> Eight servo motors used to manipulate the handles of the foosball table
> A microcontroller to activate the servo motors and communicate with the computer
> An over-head mounted webcam to track the ball and players
> A computer to process the webcam images, implement artificial intelligence, and communicate with the microcontroller
Budget constraints for the prototype slowed the project some and kept its functionality to a minimum. Proper motors to move the players at a competitive speed were found to be very expensive, so lower-end servos had to be used.
While this particular implementation was limited by cost and time, a larger gear ratio would yield a faster playing robot, although doing so would cost more than the $500 base price (price without power supply & computer).
Step 1: Assembling the Motor Control Board
When we implemented, the design, we split the motor controls into 2 circuits, though there is no advantage to doing so other than any particular cabling scheme used. The small blue board implements the PWM control circuitry, which is basically just a clocked PIC-12F with some specialized code.
Step 2: Servo Motor Assembly
The entire system is tied together with pieces of medium-density fiberboard (MDF) and high-density fiberboard (HDF). This was chosen for its low cost (~$5 for a 6'x4' sheet), ease of cutting, and ability to interface with virtually any surface. A more permanent solution would be to machine aluminum brackets to hold everything together. The screws holding the PWM servos in place are standard machine screws (#10s) with hex nuts holding them from the other side. 1mm metric machine screws, about 3/4" in length, hold the AX-12 into the MDF that connects the two servos together. A double-action drawer track holds the entire assembly down and in-line with the track.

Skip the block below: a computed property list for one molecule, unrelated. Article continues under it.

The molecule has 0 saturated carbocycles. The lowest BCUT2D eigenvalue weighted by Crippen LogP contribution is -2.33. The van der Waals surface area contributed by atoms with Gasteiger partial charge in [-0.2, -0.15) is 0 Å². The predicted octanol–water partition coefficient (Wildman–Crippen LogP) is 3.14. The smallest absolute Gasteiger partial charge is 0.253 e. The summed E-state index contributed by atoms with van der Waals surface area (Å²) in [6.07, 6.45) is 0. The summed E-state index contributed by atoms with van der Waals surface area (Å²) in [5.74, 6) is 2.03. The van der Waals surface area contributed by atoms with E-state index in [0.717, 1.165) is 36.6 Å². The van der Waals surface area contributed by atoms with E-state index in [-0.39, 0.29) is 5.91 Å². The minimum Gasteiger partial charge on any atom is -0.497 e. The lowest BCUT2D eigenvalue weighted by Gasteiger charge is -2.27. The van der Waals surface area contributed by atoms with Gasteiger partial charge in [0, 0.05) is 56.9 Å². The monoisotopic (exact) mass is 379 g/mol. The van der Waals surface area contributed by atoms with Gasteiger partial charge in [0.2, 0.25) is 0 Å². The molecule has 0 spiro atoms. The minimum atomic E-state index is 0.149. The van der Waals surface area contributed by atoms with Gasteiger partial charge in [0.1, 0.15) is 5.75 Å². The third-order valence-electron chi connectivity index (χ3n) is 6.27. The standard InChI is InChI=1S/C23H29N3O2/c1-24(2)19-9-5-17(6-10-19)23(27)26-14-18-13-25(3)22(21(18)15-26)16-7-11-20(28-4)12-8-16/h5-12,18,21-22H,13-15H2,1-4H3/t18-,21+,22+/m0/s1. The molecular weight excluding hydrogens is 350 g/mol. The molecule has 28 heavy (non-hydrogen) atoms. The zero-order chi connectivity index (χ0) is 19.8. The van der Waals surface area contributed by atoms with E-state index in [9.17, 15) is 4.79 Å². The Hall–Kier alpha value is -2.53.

Step 3: Software
> The code run on the image processing PC
> The code run on the PIC-18F microcontroller
> The code run on each of the PIC-12F microcontrollers
There are two prerequisites to install on the image processing PC. The image processing is done through the Java Media Framework (JMF), which is available through Sun here. Also available through Sun, the Java Communications API is used to communicate to the motor control board, across the serial port on the computer. The beauty of using Java is that it *should* run on any operating system, though we used Ubuntu, a linux distribution. Contrary to popular opinion, the processing speed in Java isn't too bad, especially in basic looping (which vision analysis uses quite a bit).
As seen in the screenshot, both the ball and the opponent players are tracked on each frame update. In addition, the outline of the table is located visually, which is why blue painters tape was used to create a visual outline. Goals are registered when the computer cannot locate the ball for 10 consecutive frames, typically indicating the ball fell into the goal, off the playing surface. When this happens, the software initiates a sound-byte to either cheer itself or boo the opponent, depending on the direction of the goal. A better system, though we did not have the time to implement it, would be to use a simple infrared emitter/sensor pair to detect the ball falling into the goal.
All of the software used in this project is available in a single zip file, here. To compile the Java code, use the javac command. The PIC-18F and PIC-12F code is distributed with Microchip's MPLAB software.
Step 4: Webcam Mount
We measured the distance required by the webcam's focal length to fit the entire foosball table in the frame. For this camera model, that number turned out to be just over 5 feet. We used shelving racks available from any major hardware store to build a mount for the camera. The shelving racks extend upward from each of the four corners of the table and are cross-braced by angled aluminum brackets. It is very important that the camera is centered and has no angular rotation, since the software assumes the x- and y-axis are aligned to the table.
Step 5: Conclusion
I would like to thank
> Dr. James Hamblen, our section advisor, for his continuous help in technical strategies
> Dr. Jennifer Michaels, the lead professor, for not discouraging us from attempting a more ambitious project
> James Steinberg and Edgar Jones, the senior design lab administrators, for constant help in ordering parts, troubleshooting, and the finding the "cool stuff" to throw into the project at low cost and high functionality
> And of course, the other three members of my team, of which, none of this would have been possible: Michael Aeberhard, Evan Tarr, and Nardis Walker.